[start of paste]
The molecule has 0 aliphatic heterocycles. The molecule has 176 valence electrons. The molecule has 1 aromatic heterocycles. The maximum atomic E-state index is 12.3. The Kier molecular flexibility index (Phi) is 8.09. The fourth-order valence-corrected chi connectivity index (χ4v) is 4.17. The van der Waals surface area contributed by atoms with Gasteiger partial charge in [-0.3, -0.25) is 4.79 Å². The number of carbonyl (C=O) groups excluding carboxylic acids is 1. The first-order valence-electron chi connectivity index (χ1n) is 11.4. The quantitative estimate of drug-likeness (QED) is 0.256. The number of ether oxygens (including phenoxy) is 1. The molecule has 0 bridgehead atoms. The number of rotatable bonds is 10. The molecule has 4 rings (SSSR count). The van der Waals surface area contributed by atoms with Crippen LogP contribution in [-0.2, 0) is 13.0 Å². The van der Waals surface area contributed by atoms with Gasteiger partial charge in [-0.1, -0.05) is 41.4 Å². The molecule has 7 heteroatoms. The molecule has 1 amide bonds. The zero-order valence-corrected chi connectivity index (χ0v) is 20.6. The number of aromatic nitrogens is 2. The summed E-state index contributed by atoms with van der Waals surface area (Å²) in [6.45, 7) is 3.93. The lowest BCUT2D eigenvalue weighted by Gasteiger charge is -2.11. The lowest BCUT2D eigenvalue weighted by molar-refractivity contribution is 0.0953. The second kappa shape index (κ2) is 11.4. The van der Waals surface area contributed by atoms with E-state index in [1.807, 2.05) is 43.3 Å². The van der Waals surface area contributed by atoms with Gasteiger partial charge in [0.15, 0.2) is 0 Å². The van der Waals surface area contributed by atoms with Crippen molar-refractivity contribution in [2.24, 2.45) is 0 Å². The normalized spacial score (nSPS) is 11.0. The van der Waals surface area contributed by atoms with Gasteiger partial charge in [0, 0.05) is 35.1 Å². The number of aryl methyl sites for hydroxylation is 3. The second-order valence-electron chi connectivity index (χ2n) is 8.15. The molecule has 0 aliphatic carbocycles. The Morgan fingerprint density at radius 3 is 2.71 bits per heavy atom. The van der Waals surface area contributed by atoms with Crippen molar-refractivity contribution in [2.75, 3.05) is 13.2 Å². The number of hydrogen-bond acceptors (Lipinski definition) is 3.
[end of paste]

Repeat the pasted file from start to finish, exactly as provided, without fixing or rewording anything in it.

The molecule has 0 aliphatic heterocycles. The molecule has 176 valence electrons. The molecule has 1 aromatic heterocycles. The maximum atomic E-state index is 12.3. The Kier molecular flexibility index (Phi) is 8.09. The fourth-order valence-corrected chi connectivity index (χ4v) is 4.17. The van der Waals surface area contributed by atoms with Gasteiger partial charge in [-0.3, -0.25) is 4.79 Å². The number of carbonyl (C=O) groups excluding carboxylic acids is 1. The first-order valence-electron chi connectivity index (χ1n) is 11.4. The quantitative estimate of drug-likeness (QED) is 0.256. The number of ether oxygens (including phenoxy) is 1. The molecule has 0 bridgehead atoms. The number of rotatable bonds is 10. The molecule has 4 rings (SSSR count). The van der Waals surface area contributed by atoms with Crippen LogP contribution in [-0.2, 0) is 13.0 Å². The van der Waals surface area contributed by atoms with Gasteiger partial charge in [-0.1, -0.05) is 41.4 Å². The molecule has 7 heteroatoms. The molecule has 1 amide bonds. The zero-order valence-corrected chi connectivity index (χ0v) is 20.6. The number of aromatic nitrogens is 2. The summed E-state index contributed by atoms with van der Waals surface area (Å²) in [6.45, 7) is 3.93. The lowest BCUT2D eigenvalue weighted by Gasteiger charge is -2.11. The lowest BCUT2D eigenvalue weighted by molar-refractivity contribution is 0.0953. The second kappa shape index (κ2) is 11.4. The van der Waals surface area contributed by atoms with E-state index in [1.807, 2.05) is 43.3 Å². The van der Waals surface area contributed by atoms with Gasteiger partial charge in [0.15, 0.2) is 0 Å². The van der Waals surface area contributed by atoms with Crippen molar-refractivity contribution in [2.24, 2.45) is 0 Å². The normalized spacial score (nSPS) is 11.0. The van der Waals surface area contributed by atoms with Gasteiger partial charge in [0, 0.05) is 35.1 Å². The number of aryl methyl sites for hydroxylation is 3. The second-order valence-electron chi connectivity index (χ2n) is 8.15. The molecule has 0 aliphatic carbocycles. The Morgan fingerprint density at radius 3 is 2.71 bits per heavy atom. The van der Waals surface area contributed by atoms with Crippen molar-refractivity contribution in [2.75, 3.05) is 13.2 Å². The number of hydrogen-bond acceptors (Lipinski definition) is 3.